We hollered, cheered and clapped in excitement as Alabama won over Virginia Tech in a much anticipated battle of national powers. It was first meaningful football game of the new season and was billed as the second annual Chick-fil-A Kickoff Game at Atlanta’s Georgia Dome last Saturday.
Then, just as instructed during the ABC telecast, we ate as guests of the sponsor on Labor Day, joining a hungry line of other fans in the Northpark Mall food court.
From where son Grant and I sat, watched and chewed, everybody seemed to be a winner. Smiling faces everywhere gave it away.
Wearing our school-logo identifying shirts, again as instructed, we were greeted at the busy counter by a grinning young employee who gave each of us a free original chicken sandwich simply for showing up and taking part in the nationwide Labor Day Giveaway promotion.
That he also bagged the optional waffle fries, water and peach milk shake we ordered was part of the, uh, plan, too, but even so, we dined on a meal that would have normally cost $11 for less than $5.
We weren’t alone.
Patrons wearing shirts, shorts and caps with logos and insignias for Ole Miss, State, Southern, Jackson State, Belhaven and Millsaps joined us. So did fans of Virginia Tech, Hawaii, Georgetown and Arkansas, high school supporters of St. Andrews, Ridgeland and Murrah and elementary backers of Madison Avenue, Boyd and Madison-Ridgeland Academy.
Chances are, unsuspecting fans not even aware of the promotion, even benefited
While there were no bands or cheerleaders to prompt organized yells, songs or even outbursts, there was no doubting the festiveness of the occasion, even as competitors successfully hawked their own tasty treats.
Free is one of those still acceptable four-letter words.
And Michael Hancock liked it better than most.
“We gave away 350 sandwiches,” the corporate-appointed interim manager for the ownerless store, beamed. “That’s pretty good on a Monday in a (mall) store like this.” Pressed, he admitted the day’s volume nearly doubled normal sales and probably increased smiles as well.
“Chick-fil-A,” he continued, “had a good day.”
He said one Houston store gave away 2,000 sandwiches, adding there are 1,433 stores in 38 states and 21 in Mississippi before leaving a questioner alone to do the math. Figuring conservatively each location matched the Northpark Mall performance, you’re talking a half million sandwiches.
The Giveaway was introduced last year when chicken strips were offered as a priceless bargain by the Atlanta-based company that was founded as “The Dwarf Grill” in 1946 by Truett Cathy.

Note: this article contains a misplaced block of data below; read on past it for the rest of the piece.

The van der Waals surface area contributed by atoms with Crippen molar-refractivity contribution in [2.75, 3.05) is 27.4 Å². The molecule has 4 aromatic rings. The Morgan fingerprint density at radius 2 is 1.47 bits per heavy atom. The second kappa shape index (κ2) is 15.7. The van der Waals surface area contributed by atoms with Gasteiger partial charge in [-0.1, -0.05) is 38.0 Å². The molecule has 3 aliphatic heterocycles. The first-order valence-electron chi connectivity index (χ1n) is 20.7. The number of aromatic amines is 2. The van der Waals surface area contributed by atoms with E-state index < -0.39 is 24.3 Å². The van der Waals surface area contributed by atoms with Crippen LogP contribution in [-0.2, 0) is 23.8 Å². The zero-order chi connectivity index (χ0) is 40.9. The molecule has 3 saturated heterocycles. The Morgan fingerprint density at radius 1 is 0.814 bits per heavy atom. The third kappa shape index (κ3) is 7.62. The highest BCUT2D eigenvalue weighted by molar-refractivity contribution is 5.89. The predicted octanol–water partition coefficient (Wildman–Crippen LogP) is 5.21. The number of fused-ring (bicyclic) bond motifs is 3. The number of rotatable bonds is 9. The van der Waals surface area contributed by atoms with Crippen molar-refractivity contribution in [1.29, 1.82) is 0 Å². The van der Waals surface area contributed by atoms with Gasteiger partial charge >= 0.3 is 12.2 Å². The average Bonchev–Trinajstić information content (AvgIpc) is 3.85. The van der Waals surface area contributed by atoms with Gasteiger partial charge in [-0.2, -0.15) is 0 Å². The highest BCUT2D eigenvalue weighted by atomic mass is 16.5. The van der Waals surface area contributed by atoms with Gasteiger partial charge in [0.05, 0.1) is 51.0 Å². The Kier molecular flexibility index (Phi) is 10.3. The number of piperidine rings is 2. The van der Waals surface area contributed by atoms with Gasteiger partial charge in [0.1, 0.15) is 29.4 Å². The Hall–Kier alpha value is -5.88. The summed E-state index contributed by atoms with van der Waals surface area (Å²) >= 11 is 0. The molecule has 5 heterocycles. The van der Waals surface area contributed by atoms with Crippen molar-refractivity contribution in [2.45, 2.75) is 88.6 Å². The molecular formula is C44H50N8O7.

Hancock, suggesting the obvious, expects the concept to continue.
“It’s a fun day,” he said. “For the customer, it’s something different. They seemed grateful and while I am surprised by the number of people who haven’t tried our sandwich, you can tell they’ll be coming back. Our employees like the day, too. If they want, they can wear their own team colors and some of them really get into the spirit of things. I heard a lot of good-natured rivalry talk and some real excitement.”
The promotion probably did little to increase the number of fans who watched the game, but, then, that wasn’t the idea. Instead, Chick-fil-A wanted to blend brands, introduce products and sell units. That happened, further entrenching the company’s clever link to college football’s ever-growing popularity to its reputation for quality food, excellent service and Sunday closings, not to mention renegade cows that encourage folks to “Eat Mor Chickin.’”
Now, it isn’t likely you’ll see those zany animals grazing on the lush, manicured fairways of Augusta National Golf Club just down the road from the company’s headquarters anytime soon, but less sacred and hallowed ground may not be as far off as you might expect.
While special recipes may be stored in closely guarded vaults, it’s no secret big time sporting events, food and drink simply go together as a smart business combination. The jingle of financial success they register on economic scoreboards is unmistakable.
Contact MBJ editor and publisher Ed Darling at email@example.com or by calling (601) 364-1021.
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